The birth of a child is a personal matter for the parents, while adoption is a form of protecting the interests of a child who has lost parental care. For this reason, certain requirements are imposed on potential adoptive parents, including with regard to housing.
The main requirement for the housing of potential adoptive parents is this: it must be. If a person does not have a permanent place of residence, he cannot receive permission for adoption. The presence of a permanent residence must be confirmed by registration.
According to modern Russian laws, the actual place of residence of a citizen does not have to coincide with the place of his registration. The same is the case with people who want to adopt a child: they are only required to confirm the very fact of permanent registration, and it does not matter that they live and intend to live with the child in another place in the future.
However, the fact of residence also needs confirmation. If a person rents an apartment, he must present a lease agreement for a period of at least a year. If he lives with relatives, a written agreement with the relatives for the right to use the housing must be submitted. Of course, close people very rarely formalize their property relations in writing, but for such a case, the document will have to be drawn up and signed.
A summer cottage cannot be considered a permanent place of residence, no matter how comfortable a house, a room in a dormitory or a temporary structure may be.
No matter what rights a potential adoptive parent uses, it must comply with sanitary standards.
The law requires the child to be provided with a separate room only in two cases - if the child is disabled or HIV-infected. In the absence of such circumstances, the authorities will only require the compliance of housing with general sanitary standards established by local legislation. If the family already has a disabled child, a healthy adopted child cannot be placed in the same room with him, especially if the disability concerns the psyche.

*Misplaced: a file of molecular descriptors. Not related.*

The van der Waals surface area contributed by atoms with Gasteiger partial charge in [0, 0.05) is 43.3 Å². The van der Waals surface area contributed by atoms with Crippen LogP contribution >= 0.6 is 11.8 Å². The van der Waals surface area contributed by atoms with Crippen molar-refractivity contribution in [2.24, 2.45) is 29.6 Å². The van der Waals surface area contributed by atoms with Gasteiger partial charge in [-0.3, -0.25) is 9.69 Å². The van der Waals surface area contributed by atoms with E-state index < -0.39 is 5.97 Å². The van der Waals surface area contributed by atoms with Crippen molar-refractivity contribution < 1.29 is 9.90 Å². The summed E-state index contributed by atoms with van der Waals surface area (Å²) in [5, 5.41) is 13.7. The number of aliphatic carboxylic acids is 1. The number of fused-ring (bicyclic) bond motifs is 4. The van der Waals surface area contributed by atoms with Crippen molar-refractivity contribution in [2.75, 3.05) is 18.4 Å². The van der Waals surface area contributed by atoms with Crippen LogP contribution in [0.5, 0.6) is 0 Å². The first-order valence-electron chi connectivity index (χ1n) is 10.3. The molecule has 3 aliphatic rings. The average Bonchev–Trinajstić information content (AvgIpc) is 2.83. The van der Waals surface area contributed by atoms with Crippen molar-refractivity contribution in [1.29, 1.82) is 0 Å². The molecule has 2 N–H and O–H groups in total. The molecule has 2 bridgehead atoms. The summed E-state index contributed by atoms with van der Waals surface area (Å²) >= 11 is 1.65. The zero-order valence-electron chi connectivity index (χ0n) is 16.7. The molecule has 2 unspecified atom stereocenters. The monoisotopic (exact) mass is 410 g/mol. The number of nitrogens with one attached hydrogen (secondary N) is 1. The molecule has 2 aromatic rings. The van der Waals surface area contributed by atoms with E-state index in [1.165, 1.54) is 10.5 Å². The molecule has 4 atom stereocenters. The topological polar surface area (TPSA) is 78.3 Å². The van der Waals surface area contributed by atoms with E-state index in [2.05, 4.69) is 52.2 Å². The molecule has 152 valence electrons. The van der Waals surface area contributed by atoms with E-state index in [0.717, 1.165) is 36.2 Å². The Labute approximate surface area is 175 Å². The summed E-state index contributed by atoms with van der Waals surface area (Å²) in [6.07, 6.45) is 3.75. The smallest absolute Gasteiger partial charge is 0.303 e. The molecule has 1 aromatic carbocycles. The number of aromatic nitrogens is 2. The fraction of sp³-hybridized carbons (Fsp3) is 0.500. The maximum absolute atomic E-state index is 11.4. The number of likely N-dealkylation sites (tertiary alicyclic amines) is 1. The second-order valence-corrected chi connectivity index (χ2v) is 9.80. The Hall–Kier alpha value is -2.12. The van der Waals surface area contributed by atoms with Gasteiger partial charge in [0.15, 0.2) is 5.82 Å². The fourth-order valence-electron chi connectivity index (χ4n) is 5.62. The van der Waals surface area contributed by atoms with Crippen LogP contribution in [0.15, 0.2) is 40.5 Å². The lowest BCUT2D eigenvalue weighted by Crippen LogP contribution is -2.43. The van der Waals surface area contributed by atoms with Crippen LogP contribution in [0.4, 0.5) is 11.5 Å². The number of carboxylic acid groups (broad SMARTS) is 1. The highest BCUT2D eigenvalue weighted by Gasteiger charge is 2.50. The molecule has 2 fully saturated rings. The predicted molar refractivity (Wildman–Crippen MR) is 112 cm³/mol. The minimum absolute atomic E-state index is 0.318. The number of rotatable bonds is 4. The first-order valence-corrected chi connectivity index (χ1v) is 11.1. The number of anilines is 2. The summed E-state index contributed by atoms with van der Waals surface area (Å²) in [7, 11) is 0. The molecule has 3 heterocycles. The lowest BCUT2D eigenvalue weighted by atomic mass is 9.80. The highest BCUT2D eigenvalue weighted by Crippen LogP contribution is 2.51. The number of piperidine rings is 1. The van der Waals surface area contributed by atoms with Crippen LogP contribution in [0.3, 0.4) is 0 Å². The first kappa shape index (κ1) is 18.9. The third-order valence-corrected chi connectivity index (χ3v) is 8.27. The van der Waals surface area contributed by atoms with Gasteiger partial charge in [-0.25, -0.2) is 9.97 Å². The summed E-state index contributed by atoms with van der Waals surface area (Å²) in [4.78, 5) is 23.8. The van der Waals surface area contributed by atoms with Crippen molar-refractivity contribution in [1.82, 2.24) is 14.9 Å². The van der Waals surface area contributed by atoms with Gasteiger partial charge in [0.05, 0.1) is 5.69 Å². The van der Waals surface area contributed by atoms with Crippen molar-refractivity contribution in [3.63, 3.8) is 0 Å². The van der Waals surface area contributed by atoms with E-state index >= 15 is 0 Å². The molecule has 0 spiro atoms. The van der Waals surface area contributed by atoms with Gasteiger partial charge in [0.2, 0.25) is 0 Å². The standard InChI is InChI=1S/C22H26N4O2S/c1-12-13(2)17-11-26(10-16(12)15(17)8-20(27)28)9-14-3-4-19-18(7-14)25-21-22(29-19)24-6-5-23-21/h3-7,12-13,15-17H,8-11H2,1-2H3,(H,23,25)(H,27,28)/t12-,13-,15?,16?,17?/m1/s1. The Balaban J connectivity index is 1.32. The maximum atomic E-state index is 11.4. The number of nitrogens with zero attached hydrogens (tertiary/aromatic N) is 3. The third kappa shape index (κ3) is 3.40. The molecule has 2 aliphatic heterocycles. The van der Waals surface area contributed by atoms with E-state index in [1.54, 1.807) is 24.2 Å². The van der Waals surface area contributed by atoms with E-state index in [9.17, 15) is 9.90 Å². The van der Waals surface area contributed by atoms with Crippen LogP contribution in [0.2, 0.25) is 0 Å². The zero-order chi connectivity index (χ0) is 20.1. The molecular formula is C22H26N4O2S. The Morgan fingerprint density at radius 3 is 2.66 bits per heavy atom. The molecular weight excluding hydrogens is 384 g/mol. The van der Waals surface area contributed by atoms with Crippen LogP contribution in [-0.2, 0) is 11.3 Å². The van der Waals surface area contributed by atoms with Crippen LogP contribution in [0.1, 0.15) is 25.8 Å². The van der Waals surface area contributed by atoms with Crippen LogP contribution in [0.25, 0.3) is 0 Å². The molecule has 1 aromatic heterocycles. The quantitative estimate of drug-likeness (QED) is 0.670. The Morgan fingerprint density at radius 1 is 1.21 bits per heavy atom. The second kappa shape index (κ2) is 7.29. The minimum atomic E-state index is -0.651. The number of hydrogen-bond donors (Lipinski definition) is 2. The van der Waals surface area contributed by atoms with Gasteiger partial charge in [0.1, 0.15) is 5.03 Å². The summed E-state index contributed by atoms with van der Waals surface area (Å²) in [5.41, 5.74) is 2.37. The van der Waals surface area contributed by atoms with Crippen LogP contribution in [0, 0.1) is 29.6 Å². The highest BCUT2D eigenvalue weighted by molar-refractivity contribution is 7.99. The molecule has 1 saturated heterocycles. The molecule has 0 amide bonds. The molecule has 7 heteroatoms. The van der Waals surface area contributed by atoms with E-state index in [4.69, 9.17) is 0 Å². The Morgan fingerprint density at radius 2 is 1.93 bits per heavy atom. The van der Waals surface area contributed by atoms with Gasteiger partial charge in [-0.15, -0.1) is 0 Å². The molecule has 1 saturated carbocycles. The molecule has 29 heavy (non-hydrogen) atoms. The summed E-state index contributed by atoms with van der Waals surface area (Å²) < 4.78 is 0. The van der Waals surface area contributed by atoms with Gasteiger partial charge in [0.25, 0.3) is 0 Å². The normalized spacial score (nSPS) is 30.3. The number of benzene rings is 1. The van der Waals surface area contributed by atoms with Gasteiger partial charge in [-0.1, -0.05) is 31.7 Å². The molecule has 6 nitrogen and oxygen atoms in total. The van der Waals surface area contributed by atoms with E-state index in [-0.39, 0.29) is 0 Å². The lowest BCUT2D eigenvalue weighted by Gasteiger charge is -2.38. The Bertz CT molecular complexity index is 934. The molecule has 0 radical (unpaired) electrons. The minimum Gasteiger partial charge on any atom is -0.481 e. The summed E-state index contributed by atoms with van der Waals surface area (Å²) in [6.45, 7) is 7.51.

In some regions, living space standards have been established, in others they are not. In the absence of such, the guardianship authorities proceed from the previous norm - 12 sq. m per person, but even if this norm is not respected, the final decision remains with the court. If the court considers that the adoption is in the best interests of the child, permission may be granted even if the required number of square meters is not available.
The apartment must be comfortable, which is determined by the presence of sewerage, heating, gas supply, water supply. No air polluting substances should be stored in the living area. Littering and pollution of common areas, in particular staircases, is unacceptable.
A survey of the living conditions of potential adoptive parents is carried out by a commission of the guardianship authorities. In disputable situations, other organizations, for example, the sanitary and epidemiological service, may be involved in the examination.